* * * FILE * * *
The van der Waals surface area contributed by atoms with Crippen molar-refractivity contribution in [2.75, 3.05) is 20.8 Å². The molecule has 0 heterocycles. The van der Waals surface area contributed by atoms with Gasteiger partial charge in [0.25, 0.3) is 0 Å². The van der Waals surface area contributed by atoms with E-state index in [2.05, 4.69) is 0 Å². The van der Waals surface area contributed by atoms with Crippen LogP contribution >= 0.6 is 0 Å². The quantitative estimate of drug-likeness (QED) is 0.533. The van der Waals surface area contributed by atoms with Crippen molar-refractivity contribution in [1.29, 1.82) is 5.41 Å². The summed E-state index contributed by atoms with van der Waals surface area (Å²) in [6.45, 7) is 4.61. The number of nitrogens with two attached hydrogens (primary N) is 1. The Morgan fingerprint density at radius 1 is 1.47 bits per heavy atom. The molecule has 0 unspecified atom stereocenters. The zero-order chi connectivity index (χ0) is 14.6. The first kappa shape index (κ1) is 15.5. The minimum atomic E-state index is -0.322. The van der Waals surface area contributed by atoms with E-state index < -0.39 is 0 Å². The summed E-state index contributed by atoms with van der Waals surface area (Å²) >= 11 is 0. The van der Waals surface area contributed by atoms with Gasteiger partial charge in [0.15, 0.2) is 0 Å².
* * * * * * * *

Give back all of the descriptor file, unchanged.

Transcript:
The van der Waals surface area contributed by atoms with Crippen molar-refractivity contribution in [2.75, 3.05) is 20.8 Å². The molecule has 0 heterocycles. The van der Waals surface area contributed by atoms with Gasteiger partial charge in [0.25, 0.3) is 0 Å². The van der Waals surface area contributed by atoms with E-state index in [2.05, 4.69) is 0 Å². The van der Waals surface area contributed by atoms with Crippen LogP contribution >= 0.6 is 0 Å². The quantitative estimate of drug-likeness (QED) is 0.533. The van der Waals surface area contributed by atoms with Crippen molar-refractivity contribution in [1.29, 1.82) is 5.41 Å². The summed E-state index contributed by atoms with van der Waals surface area (Å²) in [6.45, 7) is 4.61. The number of nitrogens with two attached hydrogens (primary N) is 1. The Morgan fingerprint density at radius 1 is 1.47 bits per heavy atom. The molecule has 0 unspecified atom stereocenters. The zero-order chi connectivity index (χ0) is 14.6. The first kappa shape index (κ1) is 15.5. The minimum atomic E-state index is -0.322. The van der Waals surface area contributed by atoms with E-state index < -0.39 is 0 Å². The summed E-state index contributed by atoms with van der Waals surface area (Å²) >= 11 is 0. The van der Waals surface area contributed by atoms with Gasteiger partial charge in [0.15, 0.2) is 0 Å².